While certainly a great price, the Retrospec Cub balance bike has a poorly designed footrest that severely inhibits its performance. Read more in the review below to find out why it’s a sure pass.
Retrospec Cub Review
RATING: Not Recommended
BEST FOR: Kids ages 18 months old to 5 years. Extended seat post allows for longer use.
SEAT HEIGHT: 12.5″ – 16″
WEIGHT: 9.2 lb.
- Large footrest can interfere with a child’s stride
- Foam tires
Retrospec Cub Balance Bike Review: Results of our Test Rides
Often found on sale for less than $60, the Restrospec Cub (formerly called Critical Cycles Cub) is a great deal for a balance bike, but its low price comes at a cost. While still ride-able and certainly enjoyable for kids, its extra large footrest design is problematic as kids often hit their legs on it as they ride.
Size and Weight
The Cub has a seat range of 12.5″ to 16″ is suitable for kids in 24-month to 3T pants. Preschoolers in size 4T pants, as shown below, can ride the Cub, but it offers no room growth.
Weighing 9.2 lb., the Cub is on the heavier side for smaller bikes. Ideally, it is best for a child’s bike to weigh no more than 30% of their weight. As a result, the Cub is best for kids weighing close to or over 30 lb.
Preschool Testers on the Cub Balance Bike
The Cub’s extra large footrest platform offers plenty of room for kids to rest their feet, but is simply too big! Located at the base of the seat post, the footrest extends well past the sides of the seat and intrudes into the space that kids need to run. This exact same footrest platform can be found on the Schwinn balance bike (blue bike) and produces the same result, kids hitting their legs on the platform while riding. Other balance bikes, like Strider, have a footrest placed in a similar position, but they are much smaller and tucked back far enough to prevent contact with kids legs.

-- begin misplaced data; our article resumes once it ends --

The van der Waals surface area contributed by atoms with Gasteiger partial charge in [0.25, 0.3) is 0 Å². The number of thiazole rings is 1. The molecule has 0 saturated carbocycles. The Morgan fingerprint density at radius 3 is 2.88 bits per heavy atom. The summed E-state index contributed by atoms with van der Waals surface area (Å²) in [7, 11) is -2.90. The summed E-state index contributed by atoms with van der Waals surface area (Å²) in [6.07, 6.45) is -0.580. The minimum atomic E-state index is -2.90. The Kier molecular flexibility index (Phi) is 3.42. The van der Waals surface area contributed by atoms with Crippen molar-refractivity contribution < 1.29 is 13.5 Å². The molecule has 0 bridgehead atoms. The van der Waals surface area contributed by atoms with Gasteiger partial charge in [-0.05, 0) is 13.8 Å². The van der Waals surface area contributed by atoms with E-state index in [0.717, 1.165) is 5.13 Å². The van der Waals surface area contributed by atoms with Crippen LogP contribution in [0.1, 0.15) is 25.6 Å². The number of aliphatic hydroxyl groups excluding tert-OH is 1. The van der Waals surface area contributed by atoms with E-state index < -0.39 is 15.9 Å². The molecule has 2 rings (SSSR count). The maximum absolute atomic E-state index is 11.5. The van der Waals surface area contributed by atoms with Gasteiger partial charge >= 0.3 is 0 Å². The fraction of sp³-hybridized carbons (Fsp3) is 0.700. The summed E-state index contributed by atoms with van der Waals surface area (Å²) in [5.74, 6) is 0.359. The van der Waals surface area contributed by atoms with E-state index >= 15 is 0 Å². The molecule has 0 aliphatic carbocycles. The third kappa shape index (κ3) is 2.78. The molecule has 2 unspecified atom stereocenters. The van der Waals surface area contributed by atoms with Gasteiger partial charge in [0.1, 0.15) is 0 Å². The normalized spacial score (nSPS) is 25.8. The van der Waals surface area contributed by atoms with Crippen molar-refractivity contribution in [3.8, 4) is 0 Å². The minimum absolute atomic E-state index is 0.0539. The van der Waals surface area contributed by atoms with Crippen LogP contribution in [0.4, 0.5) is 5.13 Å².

Cub’s Footrest versus Schwinn and Strider
On both the Cub and the Schwinn, testers of all ages from 18-months to 5-year-old often hit the sides of their legs on the footrest. With time, our older testers learned to slightly splay out their legs to run, but for younger kids, the frustration of hitting their legs very discouraging.
Kid’s Hitting Legs on Cub’s Footrest
The Cub comes with puncture-proof 12″ foam tires. Foam tires are great as parents never have to worry about flats, but they provide much less traction than air tires. In addition to being foam, the tread on the Cub’s tire is very minimal which further decreases the tires ability to grip the road. Lastly, foam tires offer little cushioning as they are not able to compress like air tires when traveling over bumps and uneven surfaces or when going down a curb or jump.
Retrospec Cub’s Foam Tires
While the Cub is certainly affordable, for $60 we believe you are better off finding a better quality balance bike used or purchasing the Radio Flyer Glide N Go. The Glide N Go does not have a footrest and also has air tires. For those riding more aggressively and may need increased stopping power and traction, the bike*star Sport 12″ has a handbrake and air tires. Lastly, you can’t go wrong with a Strider. With a great design and a wide range of optional upgrades available (air tires, foot brake, skis, etc.) the Strider is a great choice for any young rider.
|Bike||Critical Cycle Cub||Radio Flyer Glide N Go Air||Bikestar Sport 12||Strider Classic|
|Bike||Restrospec Cub||Radio Flyer Glide N Go Air||Bikestar Sport 12||Strider Classic|
|Best For||Families on a tight budget||Taller toddlers, especially those on non-paved surfaces.||More amibitous riders who would benefit from air tires and a hand brake||Most universal fit for all sizes and types of riders.|
|Weight||9.2 lb.||9.5 lb.||10.5 lb.||6.4 lb.|
|Seat Height||12.5" - 16"||14.5" - 18"||13.8" - 16.5"||11" - 16"|
|Link to Review||You're reading it!||Radio Flyer Glide N Go||N/A||Strider Classic|
While a great deal, the Cub’s poorly designed footrest severely inhibits the performance of the bike. Families on a tight budget are better off purchasing a used balance bike or the Radio Flyer Glide N Go.